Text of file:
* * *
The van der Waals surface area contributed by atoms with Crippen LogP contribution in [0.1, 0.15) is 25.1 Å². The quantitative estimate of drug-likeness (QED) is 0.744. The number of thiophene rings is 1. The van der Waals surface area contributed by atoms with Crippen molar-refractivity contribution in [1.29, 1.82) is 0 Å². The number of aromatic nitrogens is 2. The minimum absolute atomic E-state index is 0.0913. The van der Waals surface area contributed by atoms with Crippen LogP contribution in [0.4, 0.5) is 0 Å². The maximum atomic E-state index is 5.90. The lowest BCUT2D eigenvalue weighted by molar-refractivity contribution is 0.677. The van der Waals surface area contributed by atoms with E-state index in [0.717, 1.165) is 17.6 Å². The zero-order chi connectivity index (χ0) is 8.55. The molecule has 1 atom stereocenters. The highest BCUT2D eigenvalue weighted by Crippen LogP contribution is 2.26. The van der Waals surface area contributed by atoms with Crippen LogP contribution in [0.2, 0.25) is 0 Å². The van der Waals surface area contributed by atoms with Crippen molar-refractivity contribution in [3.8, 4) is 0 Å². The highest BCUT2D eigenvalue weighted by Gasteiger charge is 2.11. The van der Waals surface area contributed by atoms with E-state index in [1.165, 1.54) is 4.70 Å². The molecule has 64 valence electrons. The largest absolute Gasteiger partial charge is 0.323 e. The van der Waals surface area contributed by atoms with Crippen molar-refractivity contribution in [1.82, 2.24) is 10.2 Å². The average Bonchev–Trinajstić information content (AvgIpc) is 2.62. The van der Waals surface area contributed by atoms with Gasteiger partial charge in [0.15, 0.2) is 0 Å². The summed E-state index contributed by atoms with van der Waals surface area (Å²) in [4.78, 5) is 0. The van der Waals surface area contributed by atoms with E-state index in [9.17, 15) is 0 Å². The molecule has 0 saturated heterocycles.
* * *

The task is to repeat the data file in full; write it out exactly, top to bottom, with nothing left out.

The van der Waals surface area contributed by atoms with Crippen LogP contribution in [0.1, 0.15) is 25.1 Å². The quantitative estimate of drug-likeness (QED) is 0.744. The number of thiophene rings is 1. The van der Waals surface area contributed by atoms with Crippen molar-refractivity contribution in [1.29, 1.82) is 0 Å². The number of aromatic nitrogens is 2. The minimum absolute atomic E-state index is 0.0913. The van der Waals surface area contributed by atoms with Crippen LogP contribution in [0.4, 0.5) is 0 Å². The maximum atomic E-state index is 5.90. The lowest BCUT2D eigenvalue weighted by molar-refractivity contribution is 0.677. The van der Waals surface area contributed by atoms with E-state index in [0.717, 1.165) is 17.6 Å². The zero-order chi connectivity index (χ0) is 8.55. The molecule has 1 atom stereocenters. The highest BCUT2D eigenvalue weighted by Crippen LogP contribution is 2.26. The van der Waals surface area contributed by atoms with Crippen LogP contribution in [0.2, 0.25) is 0 Å². The van der Waals surface area contributed by atoms with Crippen molar-refractivity contribution in [3.8, 4) is 0 Å². The highest BCUT2D eigenvalue weighted by Gasteiger charge is 2.11. The van der Waals surface area contributed by atoms with E-state index in [1.165, 1.54) is 4.70 Å². The molecule has 64 valence electrons. The largest absolute Gasteiger partial charge is 0.323 e. The van der Waals surface area contributed by atoms with Crippen molar-refractivity contribution in [1.82, 2.24) is 10.2 Å². The average Bonchev–Trinajstić information content (AvgIpc) is 2.62. The van der Waals surface area contributed by atoms with Gasteiger partial charge in [0.15, 0.2) is 0 Å². The summed E-state index contributed by atoms with van der Waals surface area (Å²) in [4.78, 5) is 0. The van der Waals surface area contributed by atoms with E-state index in [9.17, 15) is 0 Å². The molecule has 0 saturated heterocycles.